Our Rich History: David A. Armstrong Served as the 14th President of Thomas More and Exceeded His Goals

By David E. Schroeder
Special for NKyTribune

Part 49 of our series, “Retrospect and Vista II”: Thomas More College/University, 1971-2021

The presidency of Sister Margaret Stallmeyer CDP proved beneficial to Thomas More. The sister brought to the institution the financial stability and order that were essential to the future viability of the college. Stallmeyer informed the board of his departure in 2013. As a result, board chair Jeanne-Marie Tapke PhD began organizing a search committee to find the college’s next president. John F. Hodge III was appointed chairman of the search committee. The committee included board members, representatives of the Diocese of Covington, faculty, staff, and students.

David Armstrong (TMU Archives)

In the first months of 2013, the presidential search committee began its work in earnest. The committee received over sixty applications for the position. After a thorough review of qualifications, the list was narrowed down to nineteen. These nineteen candidates were vetted and further narrowed down to eight, each of whom was interviewed in person. Finally, the committee invited four finalists to tour the campus and receive a full interview by the committee, faculty, students, and board. Among those finalists was David A. Armstrong JD. Armstrong’s visit to Thomas More was quite successful. His outgoing personality, list of accomplishments in past roles, and understanding of small Catholic liberal arts colleges impressed the board and committee. On May 20, 2013, it was announced that Armstrong had been selected as the 14th President of Thomas More College, effective July 1 of that year.

At the time of the announcement, Bishop Roger J. Foys, Chancellor of the College, said, “I am very pleased that David Armstrong has accepted our offer to serve as President of Thomas More College. I was very impressed with him during my interview and am confident that he will build on the strong foundations of those who came before him, especially that of our most recent President, Sister Margaret Stallmeyer.

David Armstrong and Garren Colvin (TMU Archives)

Search Committee Chairman John F. Hodge III said, “Dave has the experience and skills to serve successfully as President of Thomas More College. He will bring enthusiasm, passion and energy to the position. I look forward to him building on what Sister Margaret Stallmeyer has accomplished.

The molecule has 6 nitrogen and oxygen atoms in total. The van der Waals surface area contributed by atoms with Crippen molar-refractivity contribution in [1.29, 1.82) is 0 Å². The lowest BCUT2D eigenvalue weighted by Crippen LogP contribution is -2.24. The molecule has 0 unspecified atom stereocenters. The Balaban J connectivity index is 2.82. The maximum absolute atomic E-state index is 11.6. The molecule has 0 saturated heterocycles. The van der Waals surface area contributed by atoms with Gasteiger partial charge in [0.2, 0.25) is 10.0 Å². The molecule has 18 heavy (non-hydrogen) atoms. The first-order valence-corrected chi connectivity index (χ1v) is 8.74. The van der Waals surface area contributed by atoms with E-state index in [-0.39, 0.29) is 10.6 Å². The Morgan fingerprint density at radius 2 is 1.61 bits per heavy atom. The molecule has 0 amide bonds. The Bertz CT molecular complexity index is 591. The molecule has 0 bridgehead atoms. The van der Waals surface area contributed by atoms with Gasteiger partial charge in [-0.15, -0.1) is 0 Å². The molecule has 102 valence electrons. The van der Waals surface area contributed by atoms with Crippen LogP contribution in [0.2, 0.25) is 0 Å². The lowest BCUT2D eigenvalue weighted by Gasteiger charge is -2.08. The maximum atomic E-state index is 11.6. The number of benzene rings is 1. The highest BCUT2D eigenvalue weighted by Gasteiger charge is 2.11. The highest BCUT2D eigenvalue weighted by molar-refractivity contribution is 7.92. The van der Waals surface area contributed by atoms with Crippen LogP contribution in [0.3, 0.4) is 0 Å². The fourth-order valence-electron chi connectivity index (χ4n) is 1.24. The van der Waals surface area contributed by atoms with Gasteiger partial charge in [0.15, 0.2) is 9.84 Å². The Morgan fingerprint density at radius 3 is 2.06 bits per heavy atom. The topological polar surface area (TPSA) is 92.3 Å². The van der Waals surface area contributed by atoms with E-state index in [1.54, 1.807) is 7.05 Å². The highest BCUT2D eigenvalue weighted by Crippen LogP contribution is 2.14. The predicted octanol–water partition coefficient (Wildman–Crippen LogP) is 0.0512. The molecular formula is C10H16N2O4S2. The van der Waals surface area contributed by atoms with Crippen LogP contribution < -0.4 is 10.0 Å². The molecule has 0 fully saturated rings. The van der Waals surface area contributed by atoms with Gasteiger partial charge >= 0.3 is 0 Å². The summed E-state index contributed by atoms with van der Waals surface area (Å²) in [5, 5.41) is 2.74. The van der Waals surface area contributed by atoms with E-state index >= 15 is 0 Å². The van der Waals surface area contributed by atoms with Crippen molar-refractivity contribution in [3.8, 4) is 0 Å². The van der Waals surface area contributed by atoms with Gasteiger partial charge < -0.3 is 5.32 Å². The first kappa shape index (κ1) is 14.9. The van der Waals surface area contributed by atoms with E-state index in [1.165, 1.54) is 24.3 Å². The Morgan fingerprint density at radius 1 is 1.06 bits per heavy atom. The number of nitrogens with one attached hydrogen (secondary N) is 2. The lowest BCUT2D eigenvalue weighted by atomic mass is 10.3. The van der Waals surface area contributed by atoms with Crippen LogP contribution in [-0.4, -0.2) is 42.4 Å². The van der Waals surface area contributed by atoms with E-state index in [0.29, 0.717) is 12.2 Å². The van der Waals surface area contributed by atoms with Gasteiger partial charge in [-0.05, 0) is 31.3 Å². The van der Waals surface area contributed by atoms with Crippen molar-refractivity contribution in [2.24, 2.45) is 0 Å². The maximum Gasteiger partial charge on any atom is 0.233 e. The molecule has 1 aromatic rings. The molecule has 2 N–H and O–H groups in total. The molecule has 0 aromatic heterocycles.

Dave Armstrong came to Thomas More with an impressive resume and track record of success. Armstrong earned his Bachelor of Arts from Mercyhurst University in Erie, Pennsylvania, in political science and accounting. He received his JD from Cleveland-Marshall College of Law.

Armstrong’s experience was equally impressive. He began his career as an assistant city attorney in Lakewood, Ohio. He then turned to the world of education. He returned to his alma mater, Mercyhurst University, as an assistant football coach, director of alumni relations, and planned giving officer, among other duties. In 1996, Armstrong was named athletic director at Thiel College in Greenville, Pennsylvania. Also at Thiel, he served as Head Football Coach, Acting Dean of Enrollment Management, Assistant Alumni and Director of the Annual Fund. In 2001, Armstrong was appointed athletic director at Holy Name High School in Parma, Ohio.

Armstrong proved an able and innovative leader at Notre Dame University in South Euclid, Ohio, a small liberal arts college founded by the Sisters of Notre Dame in 1922. He began his career at Notre Dame in 2003 and remained until his appointment to Thomas More. . During this time, Armstrong held an ever-increasing level of responsibility. He has served as the institution’s general counsel, adjunct faculty member, dean of undergraduate admissions, dean of enrollment, and vice president of development.

Initiation into the Alpha Lambda Delta Honor Society. (TMU Archive)

While at Notre Dame, Ohio, Armstrong distinguished himself in several areas. He was responsible for establishing the Finn Center for Adult Programs, creating a student success center and academic support center, developing an online dual-enrollment program, launching a $10 million campus expansion program and the significant increase in traditional and overall enrollment at the facility. All of these accomplishments aligned with the strategic plan that the Thomas More College Board of Trustees had inaugurated.

Upon his appointment as president of Thomas More, Armstrong expressed his excitement to begin: “My wife and I could not be more excited to come to this beautiful area and serve such a wonderful Catholic college that has instilled in students valued in liberal arts education since 1921. Thomas More College has provided a unique personal education that prepares students with the integrity and academic skills necessary to make a direct impact on local, national, and global challenges.

President Armstrong documented his top priorities for the college community in a memo dated July 30, 2013. He called for four broad areas of focus:

1. Preserve and strengthen the college’s academic programs;

2. Increase enrollment thrive over the next decade;

3. Fill in the blanks in the organizational structure that cause concern and frustration on campus; and

4. Focus on the budget provide first-class services to the college community.

In time, President Armstrong would meet and exceed these goals.

David E. Schroeder is director of the Kenton County Public Library. He is the author of Life Along the Ohio: A Sesquicentennial History of Ludlow, Kentucky (2014), co-editor of Gateway City: Covington, Kentucky, 1815-2015 (2015), and co-author of Lost Northern Kentucky (2018).

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